Wherever the Torah refers to thinking and feelings of Anger, compassion etc. it always mentions the Heart as the controlling organ (also Kidney) but NEVER the Brain? (Even in the G'mara the Moach is rarely mentioned).
The word מוח only turns up once in Tanakh anyway (Job 21:24). It means "marrow". Onkelos translates קדקוד in Deut 28:35 as מוח, and we see it with a similar meaning ("brain", and the membrane around the brain) in the early rabbinic literature. The fact that it's not mentioned in the Tanakh can be due to their either having a different word for the same thing, or to the fact that it's a part of the body that they never speak about. Either way, they did not consider it the seat of thought.
The first person in recorded history to recognise the brain as the source of thought and understanding was Alcmaeon of Croton, a Greek philosopher and physician who lived in the 5th century BCE.
In reality, I personally don't think that this is a question at all: everyone from the Torah's time period believed in the heart as the source of emotions, so this is how the Torah was written. However, I'm happy to provide a source to this effect.
This issue has indeed been noticed by many people, among them R. Shlomo Fisher, who many would consider to be among the generation's foremost Torah scholars, especially in matters pertaining to theology. He brings up this question in his major work, Beis Yishai (Drashos, pg. 361 n. 4).
First of all, just to help a bit, he says that the Gemara does hint to the fact that the brain was the seat of thought, in Yevamos 9a and Menachos 80b, where someone is derided with the phrase 'it appears that he has no brain (מוח just means soft material) in his skull'. He admits, however, that there are many other instances in Shas where it appears that the Sages believed otherwise.
Second, he says that the fact that the Torah never mentions the brain is totally besides the point, as all of the Medieval sages understood that the "the Torah speaks in the language of man", which means, specifically, in the language of the first generation to receive the Torah - and they never knew of the brain's actual function. God first used the Torah to communicate with the generation which received it.
However, he thinks that the fact that the Torah does refer to the heart as the seat of thought/emotion is actually a problem, because the Torah would never promulgate falsehoods, even if they were to have been accepted by everyone in the generation. He then that every prophet received a prophecy that they interpreted according to how they understood the universe. Therefore, even if God may have been giving them a true message, they will interpret it according to their own scientific understanding. Thus, Maimonides insists upon explaining the vision of Ezekiel according to a picture of astronomy that he himself thought to be false, because Ezekiel thought it to be true.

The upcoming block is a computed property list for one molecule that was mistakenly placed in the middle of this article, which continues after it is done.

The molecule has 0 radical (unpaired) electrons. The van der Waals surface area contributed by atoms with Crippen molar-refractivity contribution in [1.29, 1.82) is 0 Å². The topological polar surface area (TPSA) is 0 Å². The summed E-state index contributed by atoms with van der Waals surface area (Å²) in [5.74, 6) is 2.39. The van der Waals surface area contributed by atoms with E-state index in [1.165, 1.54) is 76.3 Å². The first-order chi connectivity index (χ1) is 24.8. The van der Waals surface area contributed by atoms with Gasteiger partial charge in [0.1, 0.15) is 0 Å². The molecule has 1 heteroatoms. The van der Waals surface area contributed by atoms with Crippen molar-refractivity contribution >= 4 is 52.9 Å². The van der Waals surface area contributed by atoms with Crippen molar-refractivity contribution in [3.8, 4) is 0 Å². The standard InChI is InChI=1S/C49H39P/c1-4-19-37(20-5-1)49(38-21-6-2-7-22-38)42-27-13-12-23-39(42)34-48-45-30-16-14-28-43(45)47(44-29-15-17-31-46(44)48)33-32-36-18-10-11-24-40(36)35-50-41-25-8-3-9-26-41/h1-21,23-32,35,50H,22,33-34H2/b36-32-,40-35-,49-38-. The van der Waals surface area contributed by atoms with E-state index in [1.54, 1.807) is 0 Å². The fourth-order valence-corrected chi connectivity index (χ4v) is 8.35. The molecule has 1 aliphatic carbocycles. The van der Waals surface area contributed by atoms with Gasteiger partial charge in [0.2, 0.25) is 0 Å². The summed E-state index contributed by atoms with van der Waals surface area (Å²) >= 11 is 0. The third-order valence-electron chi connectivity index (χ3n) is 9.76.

While he doesn't add this caveat, I don't think that R. Shlomo Fisher would say the same thing regarding the prophecy of Moses and the Torah. (Though it would appear that this inaccuracy of referring to the heart as a source for thoughts appears there too) Instead, the second point is probably more accurate: that God gave messages using the common idiom, which was to refer to thoughts as originating in the heart.
The Vilna Gaon on Yona says:
Later on he adds:
Later, on Yona 4:11, the Gaon comments:
So it seems thought can arise in the mind but the heart is the one who decides/rules what to do therefore it is considered the real thinker
In Tanakh, dreams appear in association with what occurs in the head (mind). When Jacob dreamed, the angels descended upon and ascended from his head. When Joseph understood the dreams of the cupbearer and baker of Pharaoh, the interpretation had to do with their heads. (His earlier dreams had to do with his own headship among his family and father, Jacob.) When Daniel later interpreted the dreams of Nebuchadnezzar, the meaning had to do with the head of Nebuchadnezzar. Tanakh then appears to correlate the head with the mind in these instances, if we assume a priori that dreams are thoughts.
The Talmud also mentions one instance of the head bearing on dreams in this regard -